It’s a very serious issue and a very serious threat. But if you look through human history, human beings have done a pretty good job of getting off the railway track in time—saving themselves once they realize what’s going on. I’m optimistic that human rationality and common sense will prevail.
Now, we’ve gone from science to policymaking. And the next thing is to energize industry and entrepreneurs to come up with technical solutions: We can’t all turn out the lights and run our cars on chicken manure; that’s not going to cut it. It’s going to take technical innovation to get us out of trouble.
I think that the two-degree world [2 degrees Celsius warming above preindustrial levels] will have some uncomfortable aspects, but it is manageable. People will be able to lead good, happy lives. But I’m not sure if the three-degree world—which is just if we keep plugging away—is manageable. I think the dislocation of water resources and food will create a lot of distress for probably up to two billion people. And that puts stress on the whole world.
To switch tracks a bit: What was it like seeing Earth from space, and how did your climate science background influence your perspective?
This is an absolutely beautiful planet; it’s shatteringly beautiful. I wish I could take everyone else up with me. The curve of the Earth in both directions, this giant ball flying around the sun. It’s very humbling but also uplifting. Emotionally, I think every [astronaut] feels the same.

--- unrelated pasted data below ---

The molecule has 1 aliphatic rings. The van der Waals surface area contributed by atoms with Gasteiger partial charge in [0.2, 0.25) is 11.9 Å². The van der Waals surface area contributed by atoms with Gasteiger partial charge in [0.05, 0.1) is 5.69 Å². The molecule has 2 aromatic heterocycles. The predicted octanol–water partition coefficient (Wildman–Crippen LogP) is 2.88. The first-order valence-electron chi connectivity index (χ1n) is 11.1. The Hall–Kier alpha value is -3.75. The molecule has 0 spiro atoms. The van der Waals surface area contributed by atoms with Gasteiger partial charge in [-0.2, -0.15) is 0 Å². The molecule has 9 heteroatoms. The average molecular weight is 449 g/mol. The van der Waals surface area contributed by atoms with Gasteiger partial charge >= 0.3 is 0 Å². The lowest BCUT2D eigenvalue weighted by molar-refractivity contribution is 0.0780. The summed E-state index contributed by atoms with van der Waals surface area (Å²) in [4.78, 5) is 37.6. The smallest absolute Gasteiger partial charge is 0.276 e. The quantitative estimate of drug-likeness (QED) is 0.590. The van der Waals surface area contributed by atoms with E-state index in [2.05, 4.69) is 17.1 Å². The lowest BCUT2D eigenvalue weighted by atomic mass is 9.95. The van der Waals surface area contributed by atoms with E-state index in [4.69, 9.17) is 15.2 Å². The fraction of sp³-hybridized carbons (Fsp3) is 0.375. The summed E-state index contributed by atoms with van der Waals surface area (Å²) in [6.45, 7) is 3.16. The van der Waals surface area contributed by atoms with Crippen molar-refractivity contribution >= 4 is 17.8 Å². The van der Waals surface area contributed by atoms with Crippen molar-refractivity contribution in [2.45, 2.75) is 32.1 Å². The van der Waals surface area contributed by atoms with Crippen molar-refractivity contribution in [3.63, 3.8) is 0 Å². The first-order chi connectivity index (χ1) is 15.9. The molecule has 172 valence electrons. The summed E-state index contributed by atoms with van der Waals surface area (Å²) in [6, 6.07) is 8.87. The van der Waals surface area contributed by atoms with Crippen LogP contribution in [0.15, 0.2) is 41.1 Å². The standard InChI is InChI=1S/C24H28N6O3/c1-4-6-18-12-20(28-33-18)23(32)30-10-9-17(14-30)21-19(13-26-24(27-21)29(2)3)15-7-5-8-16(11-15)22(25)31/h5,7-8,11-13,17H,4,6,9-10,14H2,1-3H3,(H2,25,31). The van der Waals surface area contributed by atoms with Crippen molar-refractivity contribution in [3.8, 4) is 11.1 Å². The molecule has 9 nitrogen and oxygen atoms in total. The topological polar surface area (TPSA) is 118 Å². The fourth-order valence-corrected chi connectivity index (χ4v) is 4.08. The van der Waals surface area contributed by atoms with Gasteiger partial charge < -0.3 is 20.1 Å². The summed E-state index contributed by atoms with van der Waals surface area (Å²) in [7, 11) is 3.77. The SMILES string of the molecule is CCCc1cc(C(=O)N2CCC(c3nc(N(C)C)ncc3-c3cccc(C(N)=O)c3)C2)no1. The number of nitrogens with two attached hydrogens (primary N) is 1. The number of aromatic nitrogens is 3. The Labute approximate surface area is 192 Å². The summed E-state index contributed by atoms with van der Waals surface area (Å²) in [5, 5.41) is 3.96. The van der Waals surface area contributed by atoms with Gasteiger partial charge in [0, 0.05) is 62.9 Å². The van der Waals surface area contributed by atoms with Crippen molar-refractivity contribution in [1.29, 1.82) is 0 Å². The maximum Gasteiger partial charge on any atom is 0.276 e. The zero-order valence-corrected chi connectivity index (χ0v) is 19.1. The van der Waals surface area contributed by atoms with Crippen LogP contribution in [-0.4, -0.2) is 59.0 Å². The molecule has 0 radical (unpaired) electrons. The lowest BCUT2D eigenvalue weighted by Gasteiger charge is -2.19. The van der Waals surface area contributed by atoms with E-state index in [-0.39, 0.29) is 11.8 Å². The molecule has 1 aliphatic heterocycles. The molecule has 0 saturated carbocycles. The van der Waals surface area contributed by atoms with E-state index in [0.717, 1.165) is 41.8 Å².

I had studied the Earth as a system for 20 years before I got up, so I had a lot of intellectual understanding of what I was looking at. But I also saw things as a scientist that adjusted my subjective view of how the world works. I was surprised that the atmosphere was so thin relative to the size of the Earth. I knew it intellectually, but when you see it, you say, “Good God, it’s an onion skin. There’s hardly anything there.” That was remarkable.
You’ve previously expressed an interest in sending people back to the moon. What do you make of the current buzz to send people to Mars?
It’s a very healthy discussion for the country to be having, because these are expensive enterprises. I think that sending human beings to Mars is a very attractive goal, in terms of grasping the public imagination. Scientifically, it’s not that bad, either. If there’s any evidence of past life on Mars, it may be that human exploration is the only way you’re going to find it.